Elf The Musical has opened at the Dominion Theatre in London, and here’s a round-up for reviews from the critics.
The show started its run on 14 November, and is playing for a strictly limited 8 week season at the Dominion Theatre until 7 January 2023.
Based on the much-loved movie starring Will Ferrell, the stage musical has a book by Tony Award-winners Thomas Meehan (Annie, The Producers, Hairspray) and Bob Martin (The Drowsy Chaperone), with songs by Tony Award nominees Matthew Sklar and Chad Beguelin (The Wedding Singer).
Elf The Musical stars Simon Lipkin as Buddy, Georgina Castle as Jovie, Tom Chambers as Walter Hobbs, Rebecca Lock as Emily Hobbs, Kim Ismay as Debs, Nicholas Pound as Santa and Dermot Canavan as Store Manager.
The show is directed by Philip Wm. McKinley, with original set and costume design by Tim Goodchild, choreography by Liam Steel, lighting design by Patrick Woodroffe, sound by Gareth Owen, video design by Ian William Galloway, wig and hair design by Richard Mawbey, and casting by Grindrod Burton Casting.
More reviews to follow.
Book tickets to Elf The Musical at the Dominion Theatre in London
Elf The Musical reviews
"Who needs Will Ferrell? This show is a real cracker"
"Verdict: Slick festive fun"
"The 2003 film Elf is an established seasonal favourite and, inevitably, audiences will have Will Ferrell lodged in their heads when they think of Santa's hapless 'little' helper Buddy. Thankfully, Simon Lipkin in Elf The Musical overcomes any comparisons (and a dreadful wig) to make a convincing lead."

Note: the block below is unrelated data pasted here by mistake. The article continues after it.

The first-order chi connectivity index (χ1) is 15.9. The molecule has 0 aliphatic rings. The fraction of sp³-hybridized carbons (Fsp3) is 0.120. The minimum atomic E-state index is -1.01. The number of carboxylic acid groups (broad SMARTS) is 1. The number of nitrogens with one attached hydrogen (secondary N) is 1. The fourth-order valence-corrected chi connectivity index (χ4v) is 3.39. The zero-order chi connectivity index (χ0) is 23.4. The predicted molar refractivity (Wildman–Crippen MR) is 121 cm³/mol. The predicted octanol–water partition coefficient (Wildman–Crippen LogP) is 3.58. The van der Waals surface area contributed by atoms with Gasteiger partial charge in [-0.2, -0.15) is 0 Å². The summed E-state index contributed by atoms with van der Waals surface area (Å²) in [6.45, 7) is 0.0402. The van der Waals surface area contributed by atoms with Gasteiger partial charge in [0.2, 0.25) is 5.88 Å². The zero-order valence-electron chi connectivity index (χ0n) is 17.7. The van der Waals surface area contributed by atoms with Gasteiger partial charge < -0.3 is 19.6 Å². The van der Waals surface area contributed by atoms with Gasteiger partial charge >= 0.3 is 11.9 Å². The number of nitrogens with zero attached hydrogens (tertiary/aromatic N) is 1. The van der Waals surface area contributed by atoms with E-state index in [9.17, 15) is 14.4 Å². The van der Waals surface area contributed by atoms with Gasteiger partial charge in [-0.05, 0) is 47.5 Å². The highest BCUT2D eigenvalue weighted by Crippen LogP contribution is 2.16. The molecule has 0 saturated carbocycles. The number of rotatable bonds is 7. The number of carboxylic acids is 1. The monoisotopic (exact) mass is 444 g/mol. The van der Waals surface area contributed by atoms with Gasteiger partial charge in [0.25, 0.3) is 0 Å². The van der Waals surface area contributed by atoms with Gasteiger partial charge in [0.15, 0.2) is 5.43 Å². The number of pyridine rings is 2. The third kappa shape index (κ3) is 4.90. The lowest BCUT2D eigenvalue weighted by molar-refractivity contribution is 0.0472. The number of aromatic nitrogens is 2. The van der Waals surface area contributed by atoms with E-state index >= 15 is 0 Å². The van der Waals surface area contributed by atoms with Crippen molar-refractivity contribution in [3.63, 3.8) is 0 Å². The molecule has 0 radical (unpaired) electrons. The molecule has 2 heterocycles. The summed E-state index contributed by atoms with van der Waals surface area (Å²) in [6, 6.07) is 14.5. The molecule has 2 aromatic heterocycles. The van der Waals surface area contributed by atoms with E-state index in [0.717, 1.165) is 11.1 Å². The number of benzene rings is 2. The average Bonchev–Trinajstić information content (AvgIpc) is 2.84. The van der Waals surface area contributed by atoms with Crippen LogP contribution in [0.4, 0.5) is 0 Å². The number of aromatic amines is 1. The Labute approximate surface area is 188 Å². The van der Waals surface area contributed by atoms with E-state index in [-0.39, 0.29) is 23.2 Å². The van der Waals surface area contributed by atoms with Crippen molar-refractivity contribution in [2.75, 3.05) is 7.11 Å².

"Philip McKinley's classy revival — the scenes in Macy's look particularly gorgeous in Tim Goodchild's design — has some rousing song-and-dance numbers"
"There are a couple of lulls and some of the gags are for adults only — have fun on the way home explaining to your wee ones how Buddy's 'special hug, twice!' for Jovie (Georgina Castle) resulted in a little Buddy — but the message that we all need to believe in the true meaning of Christmas shines through."
"Buddy’s back with some syrupy showtunes"
"Choreographed candy cane twirling and funny moments from the Will Ferrell film don’t save this show from being a bland corporate Christmas experience"
"Son of a nutcracker, what did they do to Elf? Back for a second stint in the West End, this musical version of the effervescent Will Ferrell film is an often flat night out. Despite some appealing performances and a tight candy-cane-twirling ensemble, it comes close to the blandly corporate Christmas experience it sets out to satirise and doesn’t muster a lot more joy than the kind of department store grotto in its story."
"The eccentric spirit of that set design by Tim Goodchild is not matched by composer Matthew Sklar and lyricist Chad Beguelin’s songs, mostly vanilla diversions and syrupy ballads, whose humour never matches the original screenplay."
"If the storytelling never feels fleet-footed, there are some amusing moments, mostly taken straight from the movie."
"With a hero devoted to bringing Christmas cheer by “singing loud for all to hear” this musical could have been a sweet festive treat but is altogether too stodgy."
"Not good for the elf"
"A disappointing start to London’s Christmas theatre season"
"This is an Elf warning: Elf the Musical isn’t very good. It jettisons most of what is sly and subtle about the sublime 2003 Christmas film on which it’s based, in favour of sappy sentiment and bland songs."